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Lawn & Garden

Rhaphiolepis indica, Eleanor Tabor Indian Hawthorn

Common Name: Eleanor Tabor Indian Hawthorn

Type: shrub

Family: Rosaceae

Zone: 7 to 10     Find Your Zone

Height: 3 to 4 feet

Width: 4 to 5 feet

Bloom Time: spring

Bloom Color: pink

Sun exposure: full sun to partial shade

Soil: well drained, mildly acidic

Leaves: evergreen

Fertilizer: Vigoro Tree, Shrub and Evergreen

Pruning: Indian Hawthorn start setting next years flower buds before they are even done flowering. Once the flowers start to fade then it is time to start pruning Indian Hawthorn. May or June is when we prune our Indian Hawthorn here in Georgia.

The Indian hawthorn has great drought tolerance and can be planted in many different applications. This low growing plant makes a great specimen plant or can cover a lot of ground in a mass planting due to its exceptional width. It’s good on slopes due to its drought resistance. Hawthorn is a good alternative for azaleas in sunny areas. Other preferred cultivars of Indian Hawthorn include Clara, Snow and Calisto.

If you are looking something a little taller, take a look at Indian Hawthorn Umbellata.


STEP 1: Digging the hole

  • Find a location that has suitable sun exposure for your particular type of plant.
  • Dig your hole an inch or two shallower than the rootball of the plant.
  • Dig the hole twice the diameter of the rootball.
  • Scuff up the sides of the hole with a shovel to help roots break through the native soil.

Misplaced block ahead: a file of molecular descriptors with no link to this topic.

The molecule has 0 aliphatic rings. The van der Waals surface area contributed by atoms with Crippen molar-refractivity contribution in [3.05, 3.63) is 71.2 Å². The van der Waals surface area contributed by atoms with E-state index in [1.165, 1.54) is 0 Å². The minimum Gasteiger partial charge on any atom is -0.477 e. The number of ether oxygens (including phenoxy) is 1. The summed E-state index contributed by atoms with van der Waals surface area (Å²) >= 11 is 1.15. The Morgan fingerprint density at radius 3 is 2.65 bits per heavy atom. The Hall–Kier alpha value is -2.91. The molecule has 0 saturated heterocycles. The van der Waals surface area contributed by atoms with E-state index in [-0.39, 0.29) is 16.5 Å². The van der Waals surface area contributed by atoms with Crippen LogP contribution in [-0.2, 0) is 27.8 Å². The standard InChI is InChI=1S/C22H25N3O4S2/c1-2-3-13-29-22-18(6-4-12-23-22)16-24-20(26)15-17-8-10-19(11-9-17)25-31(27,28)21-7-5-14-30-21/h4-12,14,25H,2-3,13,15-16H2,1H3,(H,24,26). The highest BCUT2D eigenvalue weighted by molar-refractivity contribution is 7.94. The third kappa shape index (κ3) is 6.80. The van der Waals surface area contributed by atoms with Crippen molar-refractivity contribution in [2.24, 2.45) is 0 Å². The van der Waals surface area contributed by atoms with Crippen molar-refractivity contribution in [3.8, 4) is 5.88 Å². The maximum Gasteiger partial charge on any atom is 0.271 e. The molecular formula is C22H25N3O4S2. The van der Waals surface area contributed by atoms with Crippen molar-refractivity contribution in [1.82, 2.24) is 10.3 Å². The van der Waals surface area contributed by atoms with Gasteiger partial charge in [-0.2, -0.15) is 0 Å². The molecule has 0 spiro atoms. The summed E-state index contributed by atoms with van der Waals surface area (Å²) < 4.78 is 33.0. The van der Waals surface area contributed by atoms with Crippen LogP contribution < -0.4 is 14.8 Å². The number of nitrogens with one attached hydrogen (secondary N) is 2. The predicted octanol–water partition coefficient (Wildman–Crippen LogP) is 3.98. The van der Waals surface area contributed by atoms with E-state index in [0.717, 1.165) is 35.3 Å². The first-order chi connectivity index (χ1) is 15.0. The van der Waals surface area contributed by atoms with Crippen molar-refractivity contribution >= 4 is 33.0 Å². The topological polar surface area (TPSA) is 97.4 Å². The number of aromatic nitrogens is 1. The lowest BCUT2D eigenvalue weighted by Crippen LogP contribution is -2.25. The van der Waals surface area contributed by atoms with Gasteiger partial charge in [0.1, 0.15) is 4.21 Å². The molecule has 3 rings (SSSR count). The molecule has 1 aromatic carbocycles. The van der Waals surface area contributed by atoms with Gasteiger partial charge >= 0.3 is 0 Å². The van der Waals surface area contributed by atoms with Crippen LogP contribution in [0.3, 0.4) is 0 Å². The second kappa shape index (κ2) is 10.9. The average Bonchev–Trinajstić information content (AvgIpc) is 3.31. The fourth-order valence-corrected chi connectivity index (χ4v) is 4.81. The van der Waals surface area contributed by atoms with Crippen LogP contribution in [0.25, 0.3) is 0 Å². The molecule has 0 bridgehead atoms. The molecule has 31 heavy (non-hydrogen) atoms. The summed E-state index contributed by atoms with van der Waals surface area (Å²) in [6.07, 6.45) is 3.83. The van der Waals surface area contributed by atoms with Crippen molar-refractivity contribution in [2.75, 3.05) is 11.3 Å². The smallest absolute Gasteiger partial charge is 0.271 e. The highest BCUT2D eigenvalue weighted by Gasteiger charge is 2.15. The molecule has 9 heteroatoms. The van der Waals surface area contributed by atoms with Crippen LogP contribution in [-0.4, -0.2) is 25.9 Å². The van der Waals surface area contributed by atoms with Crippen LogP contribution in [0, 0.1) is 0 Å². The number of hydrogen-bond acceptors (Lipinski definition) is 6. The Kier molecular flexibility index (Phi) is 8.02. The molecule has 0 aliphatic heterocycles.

STEP 2: Putting plant in hole

  • When removing the plant from the pot, check to see if the roots were circling the pot.
  • If the plant is rootbound, gently break up the roots with your hands until loosened up.
  • Set plant level, in the center of the hole.
  • Make sure the top of the rootball is just above soil level.

STEP 3: Amending the soil and filling in the hole

  • Amend the soil with proper amendments for your soil type. 
  • Incorporate 50% native soil with 50% amendment soils like garden soil, composted manure or soil conditioner.
  • Make sure dirt clods are broken up or removed from hole along with rocks.
  • Fill the hole with soils to the soil level and pack down. Do not cover top of rootball with dirt.
  • Water in thoroughly to remove air pockets.

STEP 4: Mulching and fertilizing

  • Cover the planting site with at least 2 inches of the mulch of your choice (pinestraw, cupress mulch,etc.)
  • High Phosphorus root stimulator fertilizers like Quick Start from Miracle Gro are great to use at time of planting.

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Posted 2015-05-31T14:50:13+0000  by Ingar_HD_ATL Ingar_HD_ATL